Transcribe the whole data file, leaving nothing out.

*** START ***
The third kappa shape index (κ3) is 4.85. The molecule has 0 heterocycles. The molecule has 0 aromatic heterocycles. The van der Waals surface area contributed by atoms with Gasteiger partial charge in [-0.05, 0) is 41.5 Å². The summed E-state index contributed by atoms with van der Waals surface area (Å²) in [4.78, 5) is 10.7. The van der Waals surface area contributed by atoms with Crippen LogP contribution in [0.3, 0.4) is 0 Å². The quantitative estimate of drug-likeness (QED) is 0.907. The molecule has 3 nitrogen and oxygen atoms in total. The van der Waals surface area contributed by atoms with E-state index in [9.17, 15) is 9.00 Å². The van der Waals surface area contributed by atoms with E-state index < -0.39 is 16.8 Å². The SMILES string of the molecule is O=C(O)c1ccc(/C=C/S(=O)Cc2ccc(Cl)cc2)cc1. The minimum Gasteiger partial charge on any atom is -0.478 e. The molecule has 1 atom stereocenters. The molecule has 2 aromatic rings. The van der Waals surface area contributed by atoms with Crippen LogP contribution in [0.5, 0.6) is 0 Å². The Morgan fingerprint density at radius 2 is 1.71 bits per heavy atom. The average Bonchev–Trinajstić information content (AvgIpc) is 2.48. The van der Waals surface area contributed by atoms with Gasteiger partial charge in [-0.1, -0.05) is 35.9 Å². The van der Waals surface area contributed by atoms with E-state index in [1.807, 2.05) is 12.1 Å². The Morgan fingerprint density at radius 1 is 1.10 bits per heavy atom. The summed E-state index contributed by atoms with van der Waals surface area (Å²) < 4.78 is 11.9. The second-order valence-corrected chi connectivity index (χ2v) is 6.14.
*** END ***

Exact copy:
The third kappa shape index (κ3) is 4.85. The molecule has 0 heterocycles. The molecule has 0 aromatic heterocycles. The van der Waals surface area contributed by atoms with Gasteiger partial charge in [-0.05, 0) is 41.5 Å². The summed E-state index contributed by atoms with van der Waals surface area (Å²) in [4.78, 5) is 10.7. The van der Waals surface area contributed by atoms with Crippen LogP contribution in [0.3, 0.4) is 0 Å². The quantitative estimate of drug-likeness (QED) is 0.907. The molecule has 3 nitrogen and oxygen atoms in total. The van der Waals surface area contributed by atoms with E-state index in [9.17, 15) is 9.00 Å². The van der Waals surface area contributed by atoms with E-state index < -0.39 is 16.8 Å². The SMILES string of the molecule is O=C(O)c1ccc(/C=C/S(=O)Cc2ccc(Cl)cc2)cc1. The minimum Gasteiger partial charge on any atom is -0.478 e. The molecule has 1 atom stereocenters. The molecule has 2 aromatic rings. The van der Waals surface area contributed by atoms with Crippen LogP contribution in [0.5, 0.6) is 0 Å². The Morgan fingerprint density at radius 2 is 1.71 bits per heavy atom. The average Bonchev–Trinajstić information content (AvgIpc) is 2.48. The van der Waals surface area contributed by atoms with Gasteiger partial charge in [-0.1, -0.05) is 35.9 Å². The van der Waals surface area contributed by atoms with E-state index in [1.807, 2.05) is 12.1 Å². The Morgan fingerprint density at radius 1 is 1.10 bits per heavy atom. The summed E-state index contributed by atoms with van der Waals surface area (Å²) < 4.78 is 11.9. The second-order valence-corrected chi connectivity index (χ2v) is 6.14.